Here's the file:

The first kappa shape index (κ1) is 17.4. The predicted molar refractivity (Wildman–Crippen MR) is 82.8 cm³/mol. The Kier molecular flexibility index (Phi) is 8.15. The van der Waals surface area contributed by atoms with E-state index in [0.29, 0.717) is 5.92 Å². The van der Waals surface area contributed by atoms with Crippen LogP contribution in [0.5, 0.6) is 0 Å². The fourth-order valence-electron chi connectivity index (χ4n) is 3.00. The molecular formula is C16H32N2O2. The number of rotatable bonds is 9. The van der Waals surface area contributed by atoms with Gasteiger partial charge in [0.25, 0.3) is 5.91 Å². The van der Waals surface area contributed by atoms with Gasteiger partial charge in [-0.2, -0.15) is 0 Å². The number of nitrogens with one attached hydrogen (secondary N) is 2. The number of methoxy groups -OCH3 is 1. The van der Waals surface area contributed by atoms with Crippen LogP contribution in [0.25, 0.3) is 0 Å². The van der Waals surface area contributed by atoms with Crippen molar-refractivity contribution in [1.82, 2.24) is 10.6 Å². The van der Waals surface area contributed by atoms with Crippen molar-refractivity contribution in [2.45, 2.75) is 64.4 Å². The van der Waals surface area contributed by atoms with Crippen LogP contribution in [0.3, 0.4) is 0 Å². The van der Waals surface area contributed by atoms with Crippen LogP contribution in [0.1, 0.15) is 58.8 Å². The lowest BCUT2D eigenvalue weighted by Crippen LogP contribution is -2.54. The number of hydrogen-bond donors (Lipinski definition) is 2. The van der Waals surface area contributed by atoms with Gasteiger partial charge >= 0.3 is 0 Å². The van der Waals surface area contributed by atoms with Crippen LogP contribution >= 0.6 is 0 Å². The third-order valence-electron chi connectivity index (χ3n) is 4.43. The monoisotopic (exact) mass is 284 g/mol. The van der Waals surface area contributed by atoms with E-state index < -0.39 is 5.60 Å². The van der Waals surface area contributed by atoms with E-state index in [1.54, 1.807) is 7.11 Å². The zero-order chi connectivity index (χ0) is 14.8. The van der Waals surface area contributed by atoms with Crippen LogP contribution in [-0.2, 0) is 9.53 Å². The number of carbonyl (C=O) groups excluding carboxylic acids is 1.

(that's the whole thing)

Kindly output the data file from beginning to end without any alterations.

The first kappa shape index (κ1) is 17.4. The predicted molar refractivity (Wildman–Crippen MR) is 82.8 cm³/mol. The Kier molecular flexibility index (Phi) is 8.15. The van der Waals surface area contributed by atoms with E-state index in [0.29, 0.717) is 5.92 Å². The van der Waals surface area contributed by atoms with Crippen LogP contribution in [0.5, 0.6) is 0 Å². The fourth-order valence-electron chi connectivity index (χ4n) is 3.00. The molecular formula is C16H32N2O2. The number of rotatable bonds is 9. The van der Waals surface area contributed by atoms with Gasteiger partial charge in [0.25, 0.3) is 5.91 Å². The van der Waals surface area contributed by atoms with Gasteiger partial charge in [-0.2, -0.15) is 0 Å². The number of nitrogens with one attached hydrogen (secondary N) is 2. The number of methoxy groups -OCH3 is 1. The van der Waals surface area contributed by atoms with Crippen LogP contribution in [0.25, 0.3) is 0 Å². The van der Waals surface area contributed by atoms with Crippen molar-refractivity contribution in [1.82, 2.24) is 10.6 Å². The van der Waals surface area contributed by atoms with Crippen molar-refractivity contribution in [2.45, 2.75) is 64.4 Å². The van der Waals surface area contributed by atoms with Crippen LogP contribution in [0.3, 0.4) is 0 Å². The van der Waals surface area contributed by atoms with Crippen LogP contribution in [0.1, 0.15) is 58.8 Å². The lowest BCUT2D eigenvalue weighted by Crippen LogP contribution is -2.54. The number of hydrogen-bond donors (Lipinski definition) is 2. The van der Waals surface area contributed by atoms with Gasteiger partial charge >= 0.3 is 0 Å². The van der Waals surface area contributed by atoms with Crippen LogP contribution >= 0.6 is 0 Å². The third-order valence-electron chi connectivity index (χ3n) is 4.43. The monoisotopic (exact) mass is 284 g/mol. The van der Waals surface area contributed by atoms with E-state index < -0.39 is 5.60 Å². The van der Waals surface area contributed by atoms with E-state index in [1.54, 1.807) is 7.11 Å². The zero-order chi connectivity index (χ0) is 14.8. The van der Waals surface area contributed by atoms with Crippen LogP contribution in [-0.2, 0) is 9.53 Å². The number of carbonyl (C=O) groups excluding carboxylic acids is 1.